Following the defeat of a statewide ballot issue that would have remade the way the state draws its legislative and Congressional district lines, lawmakers representing the area agree the process needs changed.
Ohio Rep. Andy Thompson, R-Marietta, points to the district he was just elected to represent, which includes only a quarter of the city in which he lives. It encompasses three counties and parts of two more, giving him a lot of ground to cover.
"My preference would be not to have a two-hour-long district (to drive across)," Thompson said. "But I've won this district; I'm going to do my best for this district."
State Sen. Lou Gentile, D-Steubenville, uses Ohio's Congressional delegation to make his case.
"Twelve (Republicans) to four (Democrats) does not accurately reflect this state. This state is a 50-50 state. Certainly we saw that in the presidential election," he said.
State Issue 2 would have established a 12-member commission split evenly among Democrats, Republicans and individuals not affiliated with either party to redraw legislative district maps every 10 years following the completion of the U.S. Census. Currently, whichever party is in power at the state level has the final say on the map, and members of both parties agree that over the years that power has been abused. The result has been oddly shaped districts that usually favor one party or another.
Critics raised several issues with the proposed constitutional amendment, including that voters would have no recourse against the unelected commission. Involving the judiciary by having judges appoint members to the commission was another feature many found troublesome.
While more than 63 percent of voters opposed the issue, a statement on the website of Voters First, the coalition that backed it, says the election nevertheless demonstrated the need for reform. Only two of the 133 Congressional and General Assembly races decided on Election Day were won by candidates in districts where their party wasn't favored, according to the statement from Voters First Chairwoman Catherine Turcer.
"Opponents to Issue 2 picked apart our proposal, but no one defended the current system," Turcer said. "Now we need to reach out to policy-makers and organizations that opposed Issue 2 and work together on developing a consensus on reform."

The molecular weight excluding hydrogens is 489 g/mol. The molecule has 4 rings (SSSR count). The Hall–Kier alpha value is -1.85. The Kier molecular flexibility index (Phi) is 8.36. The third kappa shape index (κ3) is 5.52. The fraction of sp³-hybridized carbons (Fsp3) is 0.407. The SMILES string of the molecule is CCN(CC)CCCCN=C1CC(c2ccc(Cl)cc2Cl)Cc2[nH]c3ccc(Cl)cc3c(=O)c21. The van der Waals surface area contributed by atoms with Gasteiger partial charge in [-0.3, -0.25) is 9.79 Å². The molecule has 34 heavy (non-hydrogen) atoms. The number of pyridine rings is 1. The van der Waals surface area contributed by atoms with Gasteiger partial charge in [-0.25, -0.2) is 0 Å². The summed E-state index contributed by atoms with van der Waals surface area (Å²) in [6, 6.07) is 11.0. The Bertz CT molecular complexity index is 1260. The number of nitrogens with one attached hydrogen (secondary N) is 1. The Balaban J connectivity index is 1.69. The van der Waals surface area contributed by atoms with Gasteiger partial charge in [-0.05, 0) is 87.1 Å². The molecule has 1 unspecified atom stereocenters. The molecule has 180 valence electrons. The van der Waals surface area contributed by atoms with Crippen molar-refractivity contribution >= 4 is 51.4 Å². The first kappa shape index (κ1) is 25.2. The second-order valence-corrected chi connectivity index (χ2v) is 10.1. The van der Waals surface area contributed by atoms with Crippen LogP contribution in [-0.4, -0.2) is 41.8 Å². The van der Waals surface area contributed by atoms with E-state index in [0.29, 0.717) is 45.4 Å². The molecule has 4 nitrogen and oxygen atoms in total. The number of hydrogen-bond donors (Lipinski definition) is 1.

The statement says the Constitutional Modernization Committee is one possible avenue, but there is a chance the General Assembly may take action without a recommendation from that group.
Republican Secretary of State John Husted introduced redistricting reform measures when he was in the Ohio Senate and has indicated in published reports he still supports making changes to the system.
State Rep. Debbie Phillips, D-Albany, whose new district covers a larger portion of Washington County than her previous one, including the rest of Marietta, said she's optimistic the matter will be taken up in the 2013 legislative session. But she added that whether lawmakers would be able to agree on a measure to put before voters is another story.
It's a complicated, politically loaded issue, and even with Issue 2 supported by groups like the nonpartisan League of Women Voters, "it was still controversial," she said.
Thompson attributes some of the problem to population loss in Cuyahoga County, forcing district shifts to the south.
"There's an unfair burden borne in some of the new districts, especially the one I'm in," he said. "Almost all of the competitive districts have been on this side of the state."
Phillips said the result of reform should be better government.
"I think when districts are competitive, people end up with more responsive lawmakers, whether they're Democrat or Republican," she said. "If the real fight in the election happens in the primary, then people tend to run to the extremes of their party."
Phillips and Gentile also expressed a desire to see more strength given to existing provisions against dividing existing political subdivisions when possible.
"It's spelled out for us, but it's all open to interpretation," Gentile said, adding that it's very difficult to legally challenge the districts once they're drawn.
Thompson said the argument could be made that his district is at least unified demographically, even if the geography is problematic. He agreed it makes sense to not divide counties and cities, but said that will be a part of the overall discussion.
"I don't get to make that decision myself," he said.
A compromise solution could not be reached prior to the latest redrawing of lines, but Thompson said he thinks another attempted overhaul won't be delayed until the next Census.
"I suspect there'll be an attempt to head off any future conflicts," he said.